We’ve now got almost a full week of the NHL regular season in the books. So what conclusions can we draw for the first few games?
The most likely answer: None. We can’t conclude anything. It’s only been a few games, and apart from a few injuries, chances are nothing that’s happened so far will really end up mattering. After all, we’re 36 games into a 1,230-game season. There’s more than enough time left for all of the early oddities and outliers to even out, and it won’t be long before we’ll probably have settled into a season that feels just like any other.
So yes, we can all agree that overreacting to the early results is foolish. But that’s too bad, because the first week has given us a handful of trends that it would be really cool to see continue over the rest of the season. We know it’s unlikely. But it’s hard not to hold out at least a little bit of hope that some of these temporary storylines will find a way to stick around.
So today, let’s look at a half-dozen early trends from the first week of the season that hockey fans should be hoping will continue, even though we know they probably won’t. At least we’ll be able to say we enjoyed them while they lasted.
Scoring is up
The NHL has spent the better part of two decades wringing its hands over an ongoing decline in scoring, without ever actually doing all that much about it. That continued this year when the league announced that they'd introduce smaller goaltending equipment, only to fail to have it ready in time for the season.
Maybe we didn't need it after all. Through the first few games, average scoring is up by roughly half-a-goal per team. We've seen scores like 7-4, 6-5, 6-4 and then 7-4 again, and so far there hasn't been a single shutout on the season (kind of).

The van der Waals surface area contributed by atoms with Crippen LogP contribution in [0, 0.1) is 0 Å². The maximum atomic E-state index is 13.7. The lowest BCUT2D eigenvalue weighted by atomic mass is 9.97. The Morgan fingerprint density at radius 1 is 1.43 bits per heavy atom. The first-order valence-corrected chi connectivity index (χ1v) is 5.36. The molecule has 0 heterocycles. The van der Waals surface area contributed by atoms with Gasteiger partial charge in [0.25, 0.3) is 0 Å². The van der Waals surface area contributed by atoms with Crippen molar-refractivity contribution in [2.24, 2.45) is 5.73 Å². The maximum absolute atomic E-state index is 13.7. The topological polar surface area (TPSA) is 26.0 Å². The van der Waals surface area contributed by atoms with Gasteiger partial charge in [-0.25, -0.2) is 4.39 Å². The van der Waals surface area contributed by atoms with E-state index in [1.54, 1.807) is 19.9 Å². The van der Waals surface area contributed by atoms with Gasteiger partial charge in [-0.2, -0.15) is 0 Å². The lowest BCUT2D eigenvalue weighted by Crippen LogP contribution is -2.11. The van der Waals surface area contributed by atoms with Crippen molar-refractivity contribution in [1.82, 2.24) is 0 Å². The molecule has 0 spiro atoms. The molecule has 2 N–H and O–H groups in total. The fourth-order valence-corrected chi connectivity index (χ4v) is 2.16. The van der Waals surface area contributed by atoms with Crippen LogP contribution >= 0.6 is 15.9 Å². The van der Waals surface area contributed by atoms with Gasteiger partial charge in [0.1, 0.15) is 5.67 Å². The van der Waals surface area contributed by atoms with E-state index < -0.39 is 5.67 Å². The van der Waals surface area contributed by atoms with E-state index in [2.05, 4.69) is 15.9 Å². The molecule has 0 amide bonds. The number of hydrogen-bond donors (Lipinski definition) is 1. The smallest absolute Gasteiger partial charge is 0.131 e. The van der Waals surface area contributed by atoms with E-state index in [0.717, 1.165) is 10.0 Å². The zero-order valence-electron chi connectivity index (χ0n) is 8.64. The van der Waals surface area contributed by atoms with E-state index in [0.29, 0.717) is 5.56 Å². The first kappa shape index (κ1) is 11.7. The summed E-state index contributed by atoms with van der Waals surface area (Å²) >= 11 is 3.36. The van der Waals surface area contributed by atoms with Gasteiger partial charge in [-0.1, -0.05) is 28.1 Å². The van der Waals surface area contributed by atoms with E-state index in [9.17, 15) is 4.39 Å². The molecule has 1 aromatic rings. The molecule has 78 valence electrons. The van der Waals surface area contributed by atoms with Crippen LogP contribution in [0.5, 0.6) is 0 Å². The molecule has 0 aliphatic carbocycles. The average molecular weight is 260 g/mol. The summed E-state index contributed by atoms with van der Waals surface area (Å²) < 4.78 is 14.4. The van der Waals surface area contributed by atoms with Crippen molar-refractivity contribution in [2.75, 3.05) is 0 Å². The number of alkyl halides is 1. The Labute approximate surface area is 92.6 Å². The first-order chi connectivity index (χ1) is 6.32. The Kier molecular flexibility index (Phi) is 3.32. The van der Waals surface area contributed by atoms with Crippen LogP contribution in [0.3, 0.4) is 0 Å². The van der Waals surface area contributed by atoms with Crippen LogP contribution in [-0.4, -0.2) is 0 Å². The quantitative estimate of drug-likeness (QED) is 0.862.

Best of all, the increase hasn't simply been caused by more power plays, like the 2005-06 spike that turned out not to last. And it's all adding up an unusually high number of big comebacks. So what's going on? It's tempting to shrug it all off as just a quirk of small sample size, but that doesn't seem to tell the whole story.
One theory points to the World Cup, which gave the league's elite players a head start on playing meaningful games and let them hit the ground running. That makes sense, although it implies that the rest of the league should catch up relatively quickly. Or maybe we're just seeing the next wave of young talent land on the league with a thud, bringing more speed and creativity than today's defensive systems can handle.
That last one would be nice, but it seems overly optimistic.
NHL coaches have shown a frustrating ability to adapt their defence-at-all-costs approach to just about everything – if they could figure out a way to suck the life out of 3-on-3 overtime, it won't take them long to work their way around whatever's happening right now. But in the meantime, bring on the goals, and let's consider it a preview of what the league might look like if it ever got around to the sort of changes that really could make the increase permanent.